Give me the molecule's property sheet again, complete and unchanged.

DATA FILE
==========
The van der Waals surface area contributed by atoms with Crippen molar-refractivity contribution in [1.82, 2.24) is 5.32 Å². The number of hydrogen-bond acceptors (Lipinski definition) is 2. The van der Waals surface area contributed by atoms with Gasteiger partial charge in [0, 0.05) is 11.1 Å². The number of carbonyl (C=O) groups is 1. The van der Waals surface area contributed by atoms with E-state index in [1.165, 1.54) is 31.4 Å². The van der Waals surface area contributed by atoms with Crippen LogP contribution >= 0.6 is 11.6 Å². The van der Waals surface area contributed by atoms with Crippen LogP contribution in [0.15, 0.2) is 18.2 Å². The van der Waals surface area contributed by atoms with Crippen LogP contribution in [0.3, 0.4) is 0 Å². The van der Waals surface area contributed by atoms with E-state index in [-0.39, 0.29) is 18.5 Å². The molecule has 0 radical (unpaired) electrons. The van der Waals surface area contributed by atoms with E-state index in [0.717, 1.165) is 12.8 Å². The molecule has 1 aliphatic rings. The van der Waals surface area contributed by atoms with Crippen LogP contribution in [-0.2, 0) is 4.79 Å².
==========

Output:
The van der Waals surface area contributed by atoms with Crippen molar-refractivity contribution in [1.82, 2.24) is 5.32 Å². The number of hydrogen-bond acceptors (Lipinski definition) is 2. The van der Waals surface area contributed by atoms with Gasteiger partial charge in [0, 0.05) is 11.1 Å². The number of carbonyl (C=O) groups is 1. The van der Waals surface area contributed by atoms with E-state index in [1.165, 1.54) is 31.4 Å². The van der Waals surface area contributed by atoms with Crippen LogP contribution >= 0.6 is 11.6 Å². The van der Waals surface area contributed by atoms with Crippen LogP contribution in [0.15, 0.2) is 18.2 Å². The van der Waals surface area contributed by atoms with Crippen LogP contribution in [0.3, 0.4) is 0 Å². The van der Waals surface area contributed by atoms with E-state index in [-0.39, 0.29) is 18.5 Å². The molecule has 0 radical (unpaired) electrons. The van der Waals surface area contributed by atoms with E-state index in [0.717, 1.165) is 12.8 Å². The molecule has 1 aliphatic rings. The van der Waals surface area contributed by atoms with Crippen LogP contribution in [-0.2, 0) is 4.79 Å².